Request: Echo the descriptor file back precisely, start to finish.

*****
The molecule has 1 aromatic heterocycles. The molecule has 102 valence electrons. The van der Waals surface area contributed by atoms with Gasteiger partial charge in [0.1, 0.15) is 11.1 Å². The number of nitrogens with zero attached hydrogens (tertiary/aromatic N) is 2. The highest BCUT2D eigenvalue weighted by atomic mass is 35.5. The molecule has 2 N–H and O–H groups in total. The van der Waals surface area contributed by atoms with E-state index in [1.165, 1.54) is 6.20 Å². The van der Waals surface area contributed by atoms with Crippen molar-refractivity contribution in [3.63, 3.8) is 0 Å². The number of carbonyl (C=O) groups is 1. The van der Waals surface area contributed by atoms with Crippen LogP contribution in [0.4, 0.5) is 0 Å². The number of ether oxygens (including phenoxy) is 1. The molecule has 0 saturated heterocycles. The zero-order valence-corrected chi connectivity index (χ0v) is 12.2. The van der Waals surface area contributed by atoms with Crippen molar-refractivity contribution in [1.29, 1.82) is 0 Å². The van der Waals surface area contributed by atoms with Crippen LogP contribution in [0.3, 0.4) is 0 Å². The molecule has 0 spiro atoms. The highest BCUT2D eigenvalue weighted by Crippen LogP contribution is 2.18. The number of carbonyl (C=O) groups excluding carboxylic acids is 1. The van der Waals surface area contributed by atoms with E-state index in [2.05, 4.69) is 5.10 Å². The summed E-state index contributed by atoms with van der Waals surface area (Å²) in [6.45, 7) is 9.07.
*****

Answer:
The molecule has 1 aromatic heterocycles. The molecule has 102 valence electrons. The van der Waals surface area contributed by atoms with Gasteiger partial charge in [0.1, 0.15) is 11.1 Å². The number of nitrogens with zero attached hydrogens (tertiary/aromatic N) is 2. The highest BCUT2D eigenvalue weighted by atomic mass is 35.5. The molecule has 2 N–H and O–H groups in total. The van der Waals surface area contributed by atoms with E-state index in [1.165, 1.54) is 6.20 Å². The van der Waals surface area contributed by atoms with Crippen molar-refractivity contribution in [3.63, 3.8) is 0 Å². The number of carbonyl (C=O) groups is 1. The van der Waals surface area contributed by atoms with Crippen LogP contribution in [0.4, 0.5) is 0 Å². The number of ether oxygens (including phenoxy) is 1. The molecule has 0 saturated heterocycles. The zero-order valence-corrected chi connectivity index (χ0v) is 12.2. The van der Waals surface area contributed by atoms with Crippen molar-refractivity contribution in [1.29, 1.82) is 0 Å². The van der Waals surface area contributed by atoms with Crippen LogP contribution in [0.3, 0.4) is 0 Å². The molecule has 0 spiro atoms. The highest BCUT2D eigenvalue weighted by Crippen LogP contribution is 2.18. The number of carbonyl (C=O) groups excluding carboxylic acids is 1. The van der Waals surface area contributed by atoms with E-state index in [2.05, 4.69) is 5.10 Å². The summed E-state index contributed by atoms with van der Waals surface area (Å²) in [6.45, 7) is 9.07.